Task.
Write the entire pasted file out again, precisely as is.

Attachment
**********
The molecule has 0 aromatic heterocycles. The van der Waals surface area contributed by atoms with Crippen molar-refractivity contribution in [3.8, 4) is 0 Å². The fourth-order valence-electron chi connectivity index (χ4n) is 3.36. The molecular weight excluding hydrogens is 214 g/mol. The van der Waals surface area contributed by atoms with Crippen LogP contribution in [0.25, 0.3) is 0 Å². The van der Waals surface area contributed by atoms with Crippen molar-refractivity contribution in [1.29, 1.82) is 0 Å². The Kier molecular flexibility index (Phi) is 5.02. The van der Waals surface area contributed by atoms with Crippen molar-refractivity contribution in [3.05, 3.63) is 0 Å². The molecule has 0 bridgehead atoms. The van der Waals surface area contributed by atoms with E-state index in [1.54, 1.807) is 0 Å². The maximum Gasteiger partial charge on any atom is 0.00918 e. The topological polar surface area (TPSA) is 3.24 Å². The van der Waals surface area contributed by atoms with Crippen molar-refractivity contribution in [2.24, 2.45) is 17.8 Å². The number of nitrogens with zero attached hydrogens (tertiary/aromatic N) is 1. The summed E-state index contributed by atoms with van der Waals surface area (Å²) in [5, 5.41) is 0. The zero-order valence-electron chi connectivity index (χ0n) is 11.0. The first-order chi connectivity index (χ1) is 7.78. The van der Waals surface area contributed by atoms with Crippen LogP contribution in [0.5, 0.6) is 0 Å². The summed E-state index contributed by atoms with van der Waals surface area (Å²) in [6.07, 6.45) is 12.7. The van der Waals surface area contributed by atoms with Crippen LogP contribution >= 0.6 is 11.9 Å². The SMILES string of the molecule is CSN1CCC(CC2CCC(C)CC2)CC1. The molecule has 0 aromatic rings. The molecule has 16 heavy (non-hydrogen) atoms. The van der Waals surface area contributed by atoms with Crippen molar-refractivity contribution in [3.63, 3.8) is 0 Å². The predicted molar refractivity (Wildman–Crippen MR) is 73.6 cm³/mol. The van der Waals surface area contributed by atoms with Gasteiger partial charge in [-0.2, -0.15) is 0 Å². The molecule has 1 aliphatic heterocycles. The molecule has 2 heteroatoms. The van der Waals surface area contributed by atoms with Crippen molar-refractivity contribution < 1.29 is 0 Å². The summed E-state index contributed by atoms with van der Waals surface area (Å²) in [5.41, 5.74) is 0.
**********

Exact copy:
The molecule has 0 aromatic heterocycles. The van der Waals surface area contributed by atoms with Crippen molar-refractivity contribution in [3.8, 4) is 0 Å². The fourth-order valence-electron chi connectivity index (χ4n) is 3.36. The molecular weight excluding hydrogens is 214 g/mol. The van der Waals surface area contributed by atoms with Crippen LogP contribution in [0.25, 0.3) is 0 Å². The van der Waals surface area contributed by atoms with Crippen molar-refractivity contribution in [1.29, 1.82) is 0 Å². The Kier molecular flexibility index (Phi) is 5.02. The van der Waals surface area contributed by atoms with Crippen molar-refractivity contribution in [3.05, 3.63) is 0 Å². The molecule has 0 bridgehead atoms. The van der Waals surface area contributed by atoms with E-state index in [1.54, 1.807) is 0 Å². The maximum Gasteiger partial charge on any atom is 0.00918 e. The topological polar surface area (TPSA) is 3.24 Å². The van der Waals surface area contributed by atoms with Crippen molar-refractivity contribution in [2.24, 2.45) is 17.8 Å². The number of nitrogens with zero attached hydrogens (tertiary/aromatic N) is 1. The summed E-state index contributed by atoms with van der Waals surface area (Å²) in [5, 5.41) is 0. The zero-order valence-electron chi connectivity index (χ0n) is 11.0. The first-order chi connectivity index (χ1) is 7.78. The van der Waals surface area contributed by atoms with Crippen LogP contribution in [0.5, 0.6) is 0 Å². The summed E-state index contributed by atoms with van der Waals surface area (Å²) in [6.07, 6.45) is 12.7. The van der Waals surface area contributed by atoms with Crippen LogP contribution >= 0.6 is 11.9 Å². The SMILES string of the molecule is CSN1CCC(CC2CCC(C)CC2)CC1. The molecule has 0 aromatic rings. The molecule has 16 heavy (non-hydrogen) atoms. The van der Waals surface area contributed by atoms with Crippen molar-refractivity contribution in [3.63, 3.8) is 0 Å². The predicted molar refractivity (Wildman–Crippen MR) is 73.6 cm³/mol. The van der Waals surface area contributed by atoms with Gasteiger partial charge in [-0.2, -0.15) is 0 Å². The molecule has 1 aliphatic heterocycles. The molecule has 2 heteroatoms. The van der Waals surface area contributed by atoms with Crippen molar-refractivity contribution < 1.29 is 0 Å². The summed E-state index contributed by atoms with van der Waals surface area (Å²) in [5.41, 5.74) is 0.